People who claim they cannot live without their phones or mobile technology may soon have a more legitimate claim. The health care industry is looking to medical-based apps, prescribed by professionals, as one of the next technological advancements in effective medical treatment.

"Mobile medical apps are popping up all over," according to a post on Information Week Health Care. "Doctors are incorporating them into their practices to be more effective and efficient. Patients are using them to monitor specific aspects of their health, fill in gaps in their medical care and take more responsibility for their well-being. Both doctors and patients are finding that mobile apps can provide a fast and efficient way to stay in touch and exchange information."

These apps have not yet been fully implemented across the health care industry, as there are still potential roadblocks to contend with. One app developed by the company WellDoc helps a patient manage diabetes by recommending certain foods based on blood-sugar reading.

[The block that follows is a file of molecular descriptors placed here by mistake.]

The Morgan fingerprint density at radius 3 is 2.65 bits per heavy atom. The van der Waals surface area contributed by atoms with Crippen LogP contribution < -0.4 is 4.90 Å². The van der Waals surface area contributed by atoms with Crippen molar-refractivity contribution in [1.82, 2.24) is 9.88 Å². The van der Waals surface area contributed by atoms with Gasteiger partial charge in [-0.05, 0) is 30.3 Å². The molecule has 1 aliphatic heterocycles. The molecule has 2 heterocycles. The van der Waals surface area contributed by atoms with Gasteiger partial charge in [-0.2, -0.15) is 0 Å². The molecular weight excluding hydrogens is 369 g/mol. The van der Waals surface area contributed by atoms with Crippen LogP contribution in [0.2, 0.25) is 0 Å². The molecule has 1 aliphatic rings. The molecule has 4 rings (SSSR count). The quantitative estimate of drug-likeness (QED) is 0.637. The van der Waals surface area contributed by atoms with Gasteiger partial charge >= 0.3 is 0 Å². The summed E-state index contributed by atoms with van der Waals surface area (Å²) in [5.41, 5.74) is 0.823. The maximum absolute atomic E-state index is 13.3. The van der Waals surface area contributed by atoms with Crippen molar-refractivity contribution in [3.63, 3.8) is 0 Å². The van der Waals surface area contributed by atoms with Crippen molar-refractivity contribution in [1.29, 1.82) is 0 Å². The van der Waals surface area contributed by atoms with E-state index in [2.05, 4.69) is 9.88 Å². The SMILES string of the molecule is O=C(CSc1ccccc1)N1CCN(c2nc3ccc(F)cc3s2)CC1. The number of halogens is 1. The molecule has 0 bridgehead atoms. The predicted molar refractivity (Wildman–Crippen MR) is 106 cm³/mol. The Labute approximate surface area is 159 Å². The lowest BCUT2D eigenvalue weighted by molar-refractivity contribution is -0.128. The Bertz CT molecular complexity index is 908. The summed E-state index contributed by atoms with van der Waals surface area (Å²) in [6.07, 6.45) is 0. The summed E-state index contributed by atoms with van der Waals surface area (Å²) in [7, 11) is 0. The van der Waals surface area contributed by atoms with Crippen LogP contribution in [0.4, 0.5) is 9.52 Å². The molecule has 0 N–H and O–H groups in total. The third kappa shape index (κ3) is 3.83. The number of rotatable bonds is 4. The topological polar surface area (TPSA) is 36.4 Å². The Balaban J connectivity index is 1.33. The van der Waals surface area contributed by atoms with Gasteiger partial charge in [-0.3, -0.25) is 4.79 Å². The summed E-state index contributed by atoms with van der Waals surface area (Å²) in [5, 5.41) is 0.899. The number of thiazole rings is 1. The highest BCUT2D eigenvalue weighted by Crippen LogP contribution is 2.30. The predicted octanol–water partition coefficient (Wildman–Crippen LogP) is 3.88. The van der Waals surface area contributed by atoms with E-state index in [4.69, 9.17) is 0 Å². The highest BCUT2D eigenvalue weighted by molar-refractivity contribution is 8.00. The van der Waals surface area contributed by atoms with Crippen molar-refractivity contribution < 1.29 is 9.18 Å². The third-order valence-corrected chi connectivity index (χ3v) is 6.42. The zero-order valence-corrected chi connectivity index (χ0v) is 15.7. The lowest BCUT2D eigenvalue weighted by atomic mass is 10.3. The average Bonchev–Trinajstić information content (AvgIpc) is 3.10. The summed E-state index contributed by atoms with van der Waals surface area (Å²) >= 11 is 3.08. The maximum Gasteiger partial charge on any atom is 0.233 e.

"The idea of medically prescribed apps excites some people in the health care industry, who see them as a starting point for even more sophisticated applications that might otherwise never be built," reported the New York Times. "But first, a range of issues — around vetting, paying for and monitoring the proper use of such apps — needs to be worked out."

Happtique, a mobile application store developed by health care professionals, recently introduced a pilot program to assist physicians in electronically prescribing medical apps to their patients.

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"Given the tens of thousands of medical, health and fitness apps on the market today, patients need guidance from health care professionals as they select and use these apps to manage their health," said Ben Chodor, Happtique’s CEO, in a Happtique Post. "We also firmly believe that app prescribing will prove an effective tool for facilitating positive patient behavior change, which will foster self-management and monitoring and ultimately result in improved health outcomes and lowered health care costs."

To date, less then 10 apps have gained clearance from the Food and Drug Administration, according to the New York Times, and there are many apps marketed as medical tools that make untested claims.

"It is still not completely clear how far regulation over medical apps will extend," reported the New York Times. "The FDA plans to release guidelines later this year outlining its approach to apps, while other agencies will be in charge of privacy and data security."